“Great ideas!” Daddy said in a pleased tone. “Now I will tell you about some steps being taken for the conservation of water on the international level.

“The water we use in bathrooms, kitchen sinks, dishwashers and washing machines is called ‘grey water’, while the water we use in toilets is named “black water’. In many developed countries it is a common practice to collect grey water in storage tanks, treat it to remove impurities and solid wastes, and reuse in gardens and toilet flushes. But it is important to keep in mind that any such system for collecting and reusing this water should be properly installed and well-maintained. Also, remember that grey water should never be used for cooking, bathing and drinking as it can be dangerous for health.”

“Other methods used globally for conservation of water are collecting rain water in artificial lakes or in small dams. This water is later used for irrigation, power generation or channelled through canals to dry areas.”

Winding up the discussion, Daddy said, “Children, we could talk on this topic all night, but you have school tomorrow. But before you go to your rooms, I would like to tell you one more thing. The teachings of Islam also stress on the conservation of water. In a well-known Hadith related in Ibn-e-Majah, our beloved Prophet (PBUH) stressed on ‘using water economically even if a person is on the bank of a flowing stream’.”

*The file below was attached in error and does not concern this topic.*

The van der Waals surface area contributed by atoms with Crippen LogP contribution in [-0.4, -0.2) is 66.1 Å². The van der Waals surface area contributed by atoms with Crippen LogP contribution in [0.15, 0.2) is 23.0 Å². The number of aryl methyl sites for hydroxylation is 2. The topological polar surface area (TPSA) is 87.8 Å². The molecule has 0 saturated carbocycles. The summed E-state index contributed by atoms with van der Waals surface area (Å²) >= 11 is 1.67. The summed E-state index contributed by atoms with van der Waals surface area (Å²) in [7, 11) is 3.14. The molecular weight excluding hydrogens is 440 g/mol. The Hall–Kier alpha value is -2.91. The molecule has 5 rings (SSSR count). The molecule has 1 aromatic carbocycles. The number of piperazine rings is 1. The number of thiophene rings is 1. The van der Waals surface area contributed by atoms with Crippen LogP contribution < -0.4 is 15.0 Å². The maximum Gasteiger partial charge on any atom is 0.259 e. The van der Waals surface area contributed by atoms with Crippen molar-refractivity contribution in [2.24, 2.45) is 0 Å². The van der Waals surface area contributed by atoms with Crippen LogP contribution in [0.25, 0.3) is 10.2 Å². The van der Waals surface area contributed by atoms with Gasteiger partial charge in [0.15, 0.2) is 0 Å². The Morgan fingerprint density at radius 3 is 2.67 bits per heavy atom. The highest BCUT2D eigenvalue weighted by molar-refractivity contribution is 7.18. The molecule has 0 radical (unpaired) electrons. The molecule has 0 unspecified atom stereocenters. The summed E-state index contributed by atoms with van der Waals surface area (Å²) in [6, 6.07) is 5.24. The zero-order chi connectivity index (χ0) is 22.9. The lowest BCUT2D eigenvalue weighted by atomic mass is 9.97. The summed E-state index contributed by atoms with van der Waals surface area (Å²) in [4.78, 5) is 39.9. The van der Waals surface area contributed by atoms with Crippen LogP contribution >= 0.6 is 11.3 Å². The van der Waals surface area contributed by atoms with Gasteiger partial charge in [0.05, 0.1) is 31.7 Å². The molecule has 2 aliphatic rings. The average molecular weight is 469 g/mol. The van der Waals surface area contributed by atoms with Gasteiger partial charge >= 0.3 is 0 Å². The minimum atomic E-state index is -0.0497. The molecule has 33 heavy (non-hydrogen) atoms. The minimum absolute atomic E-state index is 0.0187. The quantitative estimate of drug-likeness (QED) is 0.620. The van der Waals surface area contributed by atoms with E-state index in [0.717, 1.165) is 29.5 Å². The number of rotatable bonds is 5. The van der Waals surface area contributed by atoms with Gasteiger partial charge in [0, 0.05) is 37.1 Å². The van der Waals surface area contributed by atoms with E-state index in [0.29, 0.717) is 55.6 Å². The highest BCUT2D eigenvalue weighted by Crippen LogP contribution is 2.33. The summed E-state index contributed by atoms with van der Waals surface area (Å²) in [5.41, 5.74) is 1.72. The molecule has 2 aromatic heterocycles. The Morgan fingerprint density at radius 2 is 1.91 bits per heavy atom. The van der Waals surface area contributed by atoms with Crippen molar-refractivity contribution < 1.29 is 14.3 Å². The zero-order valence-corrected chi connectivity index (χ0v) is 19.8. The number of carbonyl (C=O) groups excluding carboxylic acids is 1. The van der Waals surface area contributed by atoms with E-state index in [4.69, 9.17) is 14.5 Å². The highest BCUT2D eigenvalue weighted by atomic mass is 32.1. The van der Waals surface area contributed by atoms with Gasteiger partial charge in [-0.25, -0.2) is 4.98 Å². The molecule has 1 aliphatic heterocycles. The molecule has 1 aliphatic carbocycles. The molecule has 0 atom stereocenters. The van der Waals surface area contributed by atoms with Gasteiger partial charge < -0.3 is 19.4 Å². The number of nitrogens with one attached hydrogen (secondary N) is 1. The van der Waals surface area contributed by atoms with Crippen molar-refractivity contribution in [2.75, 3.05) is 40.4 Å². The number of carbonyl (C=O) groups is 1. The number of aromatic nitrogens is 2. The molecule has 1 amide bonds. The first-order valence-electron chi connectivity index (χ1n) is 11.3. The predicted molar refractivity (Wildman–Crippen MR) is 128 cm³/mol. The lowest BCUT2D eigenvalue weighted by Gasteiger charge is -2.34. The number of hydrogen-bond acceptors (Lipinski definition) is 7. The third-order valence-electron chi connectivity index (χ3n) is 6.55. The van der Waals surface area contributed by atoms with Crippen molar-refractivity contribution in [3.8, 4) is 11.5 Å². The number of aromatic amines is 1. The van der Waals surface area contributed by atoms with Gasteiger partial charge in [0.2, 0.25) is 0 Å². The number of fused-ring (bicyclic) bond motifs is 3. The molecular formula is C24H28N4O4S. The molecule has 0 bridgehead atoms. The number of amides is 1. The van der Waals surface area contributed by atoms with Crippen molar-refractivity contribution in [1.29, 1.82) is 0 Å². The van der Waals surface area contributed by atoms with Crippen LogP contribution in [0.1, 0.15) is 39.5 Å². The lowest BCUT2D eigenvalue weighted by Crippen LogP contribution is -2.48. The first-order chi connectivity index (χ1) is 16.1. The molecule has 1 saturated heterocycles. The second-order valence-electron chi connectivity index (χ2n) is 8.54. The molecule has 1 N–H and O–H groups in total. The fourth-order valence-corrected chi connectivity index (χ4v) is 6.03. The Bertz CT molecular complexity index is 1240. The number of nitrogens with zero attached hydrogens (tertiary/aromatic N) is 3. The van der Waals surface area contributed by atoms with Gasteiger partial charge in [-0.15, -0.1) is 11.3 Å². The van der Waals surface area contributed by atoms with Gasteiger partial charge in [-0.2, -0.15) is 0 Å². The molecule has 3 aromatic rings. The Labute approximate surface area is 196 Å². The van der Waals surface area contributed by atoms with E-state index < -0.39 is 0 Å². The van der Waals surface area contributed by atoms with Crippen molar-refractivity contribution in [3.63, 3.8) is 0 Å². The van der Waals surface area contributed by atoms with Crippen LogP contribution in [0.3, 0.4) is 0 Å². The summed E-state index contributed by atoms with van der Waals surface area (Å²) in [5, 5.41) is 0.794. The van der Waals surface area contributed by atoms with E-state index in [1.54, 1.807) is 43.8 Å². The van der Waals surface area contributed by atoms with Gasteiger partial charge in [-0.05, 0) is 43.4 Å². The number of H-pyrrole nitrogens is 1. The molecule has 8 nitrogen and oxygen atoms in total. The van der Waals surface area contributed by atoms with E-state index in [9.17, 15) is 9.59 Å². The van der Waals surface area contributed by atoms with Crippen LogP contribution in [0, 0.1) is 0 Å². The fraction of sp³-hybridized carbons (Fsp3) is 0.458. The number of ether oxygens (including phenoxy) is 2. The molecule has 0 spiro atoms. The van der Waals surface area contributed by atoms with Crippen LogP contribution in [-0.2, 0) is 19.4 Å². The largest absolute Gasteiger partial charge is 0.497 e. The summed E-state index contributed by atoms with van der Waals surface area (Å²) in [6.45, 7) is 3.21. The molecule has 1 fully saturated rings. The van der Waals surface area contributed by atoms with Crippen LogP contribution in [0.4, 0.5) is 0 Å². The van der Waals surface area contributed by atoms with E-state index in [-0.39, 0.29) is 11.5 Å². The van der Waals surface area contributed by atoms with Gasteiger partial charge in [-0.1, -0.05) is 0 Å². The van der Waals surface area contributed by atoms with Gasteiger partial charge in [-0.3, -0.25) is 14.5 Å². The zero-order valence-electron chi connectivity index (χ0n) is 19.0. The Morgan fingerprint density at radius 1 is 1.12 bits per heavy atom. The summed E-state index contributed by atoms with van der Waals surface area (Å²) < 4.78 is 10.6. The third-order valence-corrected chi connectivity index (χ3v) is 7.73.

Sentiments of a friend on 14th August 2014

‎کیسا جشن ِ آزادی؟ آج ہم مناتے ہیں کیسا جشن ِ آزادی اک طرف ہے ہنگامہ، اک طرف ہے بربادی سرخ ہے زمیں اپنی، خوں سے بے گناہوں کے کیسی ناروا چنُری ماں کو اپنی پہنا دی ہم سے دشمنی تھی یا باغباں کی کوتاہی جس پہ آشیانہ تھا  ، ہر وہ شاخ کٹوا دی ہات پر دھرے ہم ہات، کوستے ہیں قسمت کو بے عمل روش نے یوں مشکل اور بڑھوا دی اس قدر ہے مایوسی ایسی بے یقینی ہے گویا اپنے کاندھوں پر لاش اپنی اُٹھوا دی اب بھی وقت ہے یارو، اب بھی کچھ نہیں بگڑا پاک سرزمیں کو پھر کردیں شاد آبادی مل کے اُٹھ کھڑے ہوں ہم، اتحاد اپنا لیں نظم اور یقیں کو ہم کر لیں رہنما ہادی مل کے بار اُٹھوائیں قوم کی امانت کا روح ِ قائد ِ اعظم ہو کبھی نہ فریادی خواب ِ شاعر ِ مشرق پھر سے کردیں زندہ ہم اور پھر منائیں ہم مل کے جشن ِ آزادی ۔۔ احمد صفی 14 اگست 2014‎

کیسا جشن ِ آزادی؟

آج ہم مناتے ہیں کیسا جشن ِ آزادی
اک طرف ہے ہنگامہ، اک طرف ہے بربادی
سرخ ہے زمیں اپنی، خوں سے بے گناہوں کے